• New Jersey Residency: You must show that you lived in New Jersey at the time you received the hospital care. Non-New Jersey residents can also apply for Charity Care if their health or life would have been at serious risk if they had not sought immediate medical care at a New Jersey hospital. There is no citizenship or immigration status requirement for Charity Care eligibility.

  • Ineligibility for Medicaid/NJ FamilyCare:  You will not be eligible for Charity Care if you are eligible for Medicaid or NJ FamilyCare. The hospital can require that you apply first for Medicaid/NJ FamilyCare to show that you are not eligible for these programs before the hospital considers your application for Charity Care. You may have commercial insurance (individual or group insurance) or Medicare, however, and still be eligible for Charity Care. Often, these types of health insurance do not cover all the costs of your hospital care.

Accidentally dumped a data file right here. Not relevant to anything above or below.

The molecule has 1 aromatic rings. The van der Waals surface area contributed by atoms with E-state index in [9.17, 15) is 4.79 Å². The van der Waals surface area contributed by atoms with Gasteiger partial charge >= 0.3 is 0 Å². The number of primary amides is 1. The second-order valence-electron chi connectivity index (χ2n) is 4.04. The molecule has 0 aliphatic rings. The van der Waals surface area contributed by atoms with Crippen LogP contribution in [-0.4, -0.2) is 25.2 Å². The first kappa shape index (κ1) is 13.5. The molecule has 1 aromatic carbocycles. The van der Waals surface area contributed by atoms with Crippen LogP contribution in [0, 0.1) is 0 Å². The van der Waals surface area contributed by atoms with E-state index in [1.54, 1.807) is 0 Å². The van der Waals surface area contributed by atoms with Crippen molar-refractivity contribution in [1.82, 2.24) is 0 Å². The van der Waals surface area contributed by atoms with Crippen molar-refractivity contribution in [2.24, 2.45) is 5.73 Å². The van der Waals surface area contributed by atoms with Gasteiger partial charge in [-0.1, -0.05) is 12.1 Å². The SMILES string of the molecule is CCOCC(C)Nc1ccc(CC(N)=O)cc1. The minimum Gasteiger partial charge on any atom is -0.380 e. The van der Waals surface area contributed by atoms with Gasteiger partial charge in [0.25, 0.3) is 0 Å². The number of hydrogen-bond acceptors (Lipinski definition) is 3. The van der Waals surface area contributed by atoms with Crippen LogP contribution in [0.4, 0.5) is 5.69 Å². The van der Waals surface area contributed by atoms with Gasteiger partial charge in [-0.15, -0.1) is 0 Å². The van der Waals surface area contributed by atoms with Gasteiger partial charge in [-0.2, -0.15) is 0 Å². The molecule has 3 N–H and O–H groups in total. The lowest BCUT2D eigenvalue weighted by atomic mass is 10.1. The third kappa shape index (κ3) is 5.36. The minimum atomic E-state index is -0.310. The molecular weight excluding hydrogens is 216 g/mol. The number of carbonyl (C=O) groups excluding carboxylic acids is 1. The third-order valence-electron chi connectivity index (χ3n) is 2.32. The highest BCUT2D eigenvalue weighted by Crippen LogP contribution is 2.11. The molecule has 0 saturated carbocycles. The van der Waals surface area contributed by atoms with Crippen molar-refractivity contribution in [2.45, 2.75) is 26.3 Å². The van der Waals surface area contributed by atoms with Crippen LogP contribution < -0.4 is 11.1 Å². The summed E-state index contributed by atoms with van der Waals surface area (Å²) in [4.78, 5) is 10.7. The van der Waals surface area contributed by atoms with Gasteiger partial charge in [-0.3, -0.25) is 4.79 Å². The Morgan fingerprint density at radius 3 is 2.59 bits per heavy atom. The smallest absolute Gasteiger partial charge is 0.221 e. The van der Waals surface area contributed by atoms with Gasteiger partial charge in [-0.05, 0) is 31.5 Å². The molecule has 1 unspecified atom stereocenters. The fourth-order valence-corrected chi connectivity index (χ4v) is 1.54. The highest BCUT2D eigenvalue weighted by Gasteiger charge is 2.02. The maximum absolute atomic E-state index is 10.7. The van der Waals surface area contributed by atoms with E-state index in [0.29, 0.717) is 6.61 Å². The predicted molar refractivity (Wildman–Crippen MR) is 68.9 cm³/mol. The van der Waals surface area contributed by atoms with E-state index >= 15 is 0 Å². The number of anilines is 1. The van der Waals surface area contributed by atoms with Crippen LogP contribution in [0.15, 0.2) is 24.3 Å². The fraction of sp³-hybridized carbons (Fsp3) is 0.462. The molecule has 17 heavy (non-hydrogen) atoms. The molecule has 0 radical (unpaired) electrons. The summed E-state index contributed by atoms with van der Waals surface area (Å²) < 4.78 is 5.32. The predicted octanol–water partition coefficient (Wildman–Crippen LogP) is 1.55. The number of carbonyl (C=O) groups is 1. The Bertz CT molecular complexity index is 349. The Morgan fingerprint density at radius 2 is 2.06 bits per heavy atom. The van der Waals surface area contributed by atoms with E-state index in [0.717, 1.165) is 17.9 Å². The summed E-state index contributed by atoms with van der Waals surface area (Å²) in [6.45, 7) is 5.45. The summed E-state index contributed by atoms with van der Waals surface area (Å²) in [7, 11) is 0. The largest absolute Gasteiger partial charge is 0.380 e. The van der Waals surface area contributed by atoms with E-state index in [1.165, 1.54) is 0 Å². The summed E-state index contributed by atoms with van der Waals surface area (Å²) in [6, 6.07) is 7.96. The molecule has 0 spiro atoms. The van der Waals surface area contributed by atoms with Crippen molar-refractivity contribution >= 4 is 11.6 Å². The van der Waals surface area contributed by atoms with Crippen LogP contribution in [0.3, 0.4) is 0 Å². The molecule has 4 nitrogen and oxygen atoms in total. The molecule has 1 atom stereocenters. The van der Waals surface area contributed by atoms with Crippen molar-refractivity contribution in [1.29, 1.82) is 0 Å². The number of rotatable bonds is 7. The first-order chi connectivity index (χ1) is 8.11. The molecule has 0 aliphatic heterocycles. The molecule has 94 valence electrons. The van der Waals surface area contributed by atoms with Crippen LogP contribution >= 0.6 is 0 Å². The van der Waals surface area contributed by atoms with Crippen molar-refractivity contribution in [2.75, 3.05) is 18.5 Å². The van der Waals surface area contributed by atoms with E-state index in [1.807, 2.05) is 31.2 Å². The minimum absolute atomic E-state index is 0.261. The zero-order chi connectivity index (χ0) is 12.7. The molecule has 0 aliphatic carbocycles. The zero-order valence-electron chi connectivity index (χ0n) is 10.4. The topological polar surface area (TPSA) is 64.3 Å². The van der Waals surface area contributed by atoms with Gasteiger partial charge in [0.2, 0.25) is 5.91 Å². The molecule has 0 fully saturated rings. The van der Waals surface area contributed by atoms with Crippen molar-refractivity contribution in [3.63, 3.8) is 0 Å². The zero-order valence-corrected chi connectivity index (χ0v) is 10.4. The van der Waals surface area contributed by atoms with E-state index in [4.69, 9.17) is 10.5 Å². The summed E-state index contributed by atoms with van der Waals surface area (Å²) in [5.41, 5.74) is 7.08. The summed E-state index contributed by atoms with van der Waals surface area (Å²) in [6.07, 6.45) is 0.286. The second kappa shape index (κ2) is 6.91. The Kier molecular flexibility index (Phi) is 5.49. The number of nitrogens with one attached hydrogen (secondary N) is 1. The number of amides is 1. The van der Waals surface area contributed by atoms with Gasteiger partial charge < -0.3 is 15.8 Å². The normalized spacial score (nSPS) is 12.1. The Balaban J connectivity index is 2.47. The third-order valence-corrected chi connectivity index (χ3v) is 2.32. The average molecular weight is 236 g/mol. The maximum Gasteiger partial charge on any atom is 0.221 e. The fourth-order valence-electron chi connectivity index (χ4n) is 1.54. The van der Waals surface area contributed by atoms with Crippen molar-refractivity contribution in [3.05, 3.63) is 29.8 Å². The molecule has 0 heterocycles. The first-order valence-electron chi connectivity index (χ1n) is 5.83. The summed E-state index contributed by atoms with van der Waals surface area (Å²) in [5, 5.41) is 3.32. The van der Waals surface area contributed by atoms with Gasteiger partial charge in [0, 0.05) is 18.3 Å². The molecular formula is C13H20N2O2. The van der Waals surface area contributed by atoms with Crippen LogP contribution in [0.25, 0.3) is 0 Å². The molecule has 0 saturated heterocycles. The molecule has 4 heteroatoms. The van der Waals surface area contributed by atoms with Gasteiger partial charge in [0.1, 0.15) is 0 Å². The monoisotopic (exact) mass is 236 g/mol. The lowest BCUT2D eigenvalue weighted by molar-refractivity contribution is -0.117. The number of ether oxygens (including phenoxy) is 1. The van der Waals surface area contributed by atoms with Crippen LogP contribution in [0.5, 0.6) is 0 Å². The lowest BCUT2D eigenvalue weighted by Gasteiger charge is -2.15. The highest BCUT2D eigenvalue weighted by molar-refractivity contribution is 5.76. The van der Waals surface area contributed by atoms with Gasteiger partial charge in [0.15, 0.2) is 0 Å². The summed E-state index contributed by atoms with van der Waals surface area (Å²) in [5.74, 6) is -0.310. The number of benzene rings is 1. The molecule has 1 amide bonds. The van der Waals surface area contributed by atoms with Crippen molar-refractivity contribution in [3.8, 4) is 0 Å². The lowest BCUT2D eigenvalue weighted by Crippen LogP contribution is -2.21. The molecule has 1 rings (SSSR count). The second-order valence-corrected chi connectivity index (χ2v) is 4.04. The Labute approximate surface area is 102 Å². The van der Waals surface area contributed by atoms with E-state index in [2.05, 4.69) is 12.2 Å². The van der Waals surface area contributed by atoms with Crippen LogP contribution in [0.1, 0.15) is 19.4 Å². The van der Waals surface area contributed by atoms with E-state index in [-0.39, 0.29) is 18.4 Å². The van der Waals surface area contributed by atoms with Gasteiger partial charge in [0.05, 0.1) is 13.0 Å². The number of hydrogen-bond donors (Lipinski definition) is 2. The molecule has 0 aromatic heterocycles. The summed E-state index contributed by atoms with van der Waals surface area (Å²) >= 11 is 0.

How is your income calculated?

When you apply for Charity Care, the hospital can calculate your annual income in three different ways. The hospital must then use the calculation for the period of time when your income was the lowest to determine your eligibility.

  1. You may give the hospital proof of your gross income for the entire 12 months immediately before you received the hospital care;
  2. You may give the hospital proof of your gross income for the three months immediately before your hospital care, and the hospital will multiply the three months’ total by four to determine your gross annual income; and
  3. You may also give the hospital proof of your gross income in the month immediately before you received the hospital care, and the hospital will calculate your annual income by multiplying this amount by 12.